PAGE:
Jon Jagger
jon@jaggersoft.com
Table of Contents 1 2 3 4 5 6 7 8 9 10 11 12 13 14 15 16 17 18 19 20 21 22 23 24 25 Notes DownloadECMA-334 C# Language Specificationpreviousnextprevious at this levelnext at this level 8 Language Overviewprevious at this levelnext at this level 8.7 Classesprevious at this levelnext at this level 8.7.3 MethodsA method is a member that implements a computation or action that can be performed by an object or class. Methods have a (possibly empty) list of formal parameters, a return value (unless the method's return-type is void), and are either static or non-static. Static methods are accessed through the class. Non-static methods, which are also called instance methods, are accessed through instances of the class. The example
using System;  
public class Stack  
{  
   public static Stack Clone(Stack s) {...}  
   public static Stack Flip(Stack s) {...}  
   public object Pop() {...}  
   public void Push(object o) {...}  
   public override string ToString() {...}  
   ...  
}  
class Test  
{  
   static void Main() {  
      Stack s = new Stack();  
      for (int i = 1; i < 10; i++)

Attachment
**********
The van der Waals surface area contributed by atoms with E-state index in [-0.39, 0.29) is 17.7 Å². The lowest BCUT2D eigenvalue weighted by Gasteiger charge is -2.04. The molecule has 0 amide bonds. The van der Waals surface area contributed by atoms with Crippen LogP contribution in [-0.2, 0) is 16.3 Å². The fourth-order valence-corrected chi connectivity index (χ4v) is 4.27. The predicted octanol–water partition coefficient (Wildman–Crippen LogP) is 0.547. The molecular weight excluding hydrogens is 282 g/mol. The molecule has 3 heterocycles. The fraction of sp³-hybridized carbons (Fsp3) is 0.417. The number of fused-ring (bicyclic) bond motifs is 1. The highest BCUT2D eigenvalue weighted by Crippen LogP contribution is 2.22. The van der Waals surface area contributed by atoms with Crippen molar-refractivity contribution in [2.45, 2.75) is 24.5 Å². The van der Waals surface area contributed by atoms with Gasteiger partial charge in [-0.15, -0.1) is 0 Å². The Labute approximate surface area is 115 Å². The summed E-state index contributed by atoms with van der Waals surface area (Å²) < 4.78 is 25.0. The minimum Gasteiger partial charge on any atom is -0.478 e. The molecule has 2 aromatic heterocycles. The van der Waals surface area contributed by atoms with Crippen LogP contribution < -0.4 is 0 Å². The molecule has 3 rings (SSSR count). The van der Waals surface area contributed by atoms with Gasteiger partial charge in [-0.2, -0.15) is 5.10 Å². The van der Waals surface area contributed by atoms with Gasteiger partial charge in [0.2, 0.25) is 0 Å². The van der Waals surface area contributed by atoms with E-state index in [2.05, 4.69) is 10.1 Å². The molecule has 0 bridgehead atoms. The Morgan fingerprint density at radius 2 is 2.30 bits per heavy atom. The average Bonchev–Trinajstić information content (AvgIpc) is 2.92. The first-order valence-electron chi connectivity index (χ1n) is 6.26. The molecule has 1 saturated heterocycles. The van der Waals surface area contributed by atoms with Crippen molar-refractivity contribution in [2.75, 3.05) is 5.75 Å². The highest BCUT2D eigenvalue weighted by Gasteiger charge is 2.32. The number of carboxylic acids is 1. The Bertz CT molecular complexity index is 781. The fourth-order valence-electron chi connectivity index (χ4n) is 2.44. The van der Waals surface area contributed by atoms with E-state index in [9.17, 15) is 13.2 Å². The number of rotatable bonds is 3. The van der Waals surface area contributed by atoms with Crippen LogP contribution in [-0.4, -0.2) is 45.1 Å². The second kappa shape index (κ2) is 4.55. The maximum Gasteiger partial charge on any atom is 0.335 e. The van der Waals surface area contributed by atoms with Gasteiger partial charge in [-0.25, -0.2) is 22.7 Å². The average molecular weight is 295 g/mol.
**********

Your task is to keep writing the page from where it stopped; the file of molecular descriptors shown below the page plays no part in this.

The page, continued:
s.Push(i);  
      Stack flipped = Stack.Flip(s);  
      Stack cloned = Stack.Clone(s);  
      Console.WriteLine("Original stack: " + s.ToString());  
      Console.WriteLine("Flipped stack: " + flipped.ToString());  
      Console.WriteLine("Cloned stack: " + cloned.ToString());  
   }  
}  
shows a Stack that has several static methods (Clone and Flip) and several instance methods (Pop, Push, and ToString).
Methods can be overloaded, which means that multiple methods may have the same name so long as they have unique signatures. The signature of a method consists of the name of the method and the number, modifiers, and types of its formal parameters. The signature of a method does not include the return type. The example
using System;  
class Test  
{  
   static void F() {  
      Console.WriteLine("F()");  
   }  
   static void F(object o) {  
      Console.WriteLine("F(object)");  
   }  
   static void F(int value) {  
      Console.WriteLine("F(int)");  
   }  
   static void F(ref int value) {  
      Console.WriteLine("F(ref int)");  
   }  
   static void F(int a, int b) {  
      Console.WriteLine("F(int, int)");  
   }  
   static void F(int[] values) {  
      Console.WriteLine("F(int[])");  
   }  
   static void Main() {  
      F();  
      F(1);  
      int i = 10;  
      F(ref i);  
      F((object)1);  
      F(1, 2);  
      F(new int[] {1, 2, 3});  
   }  
}  
shows a class with a number of methods called F. The output produced is
F()  
F(int)  
F(ref int)  
F(object)  
F(int, int)  
F(int[])  
{ JSL }
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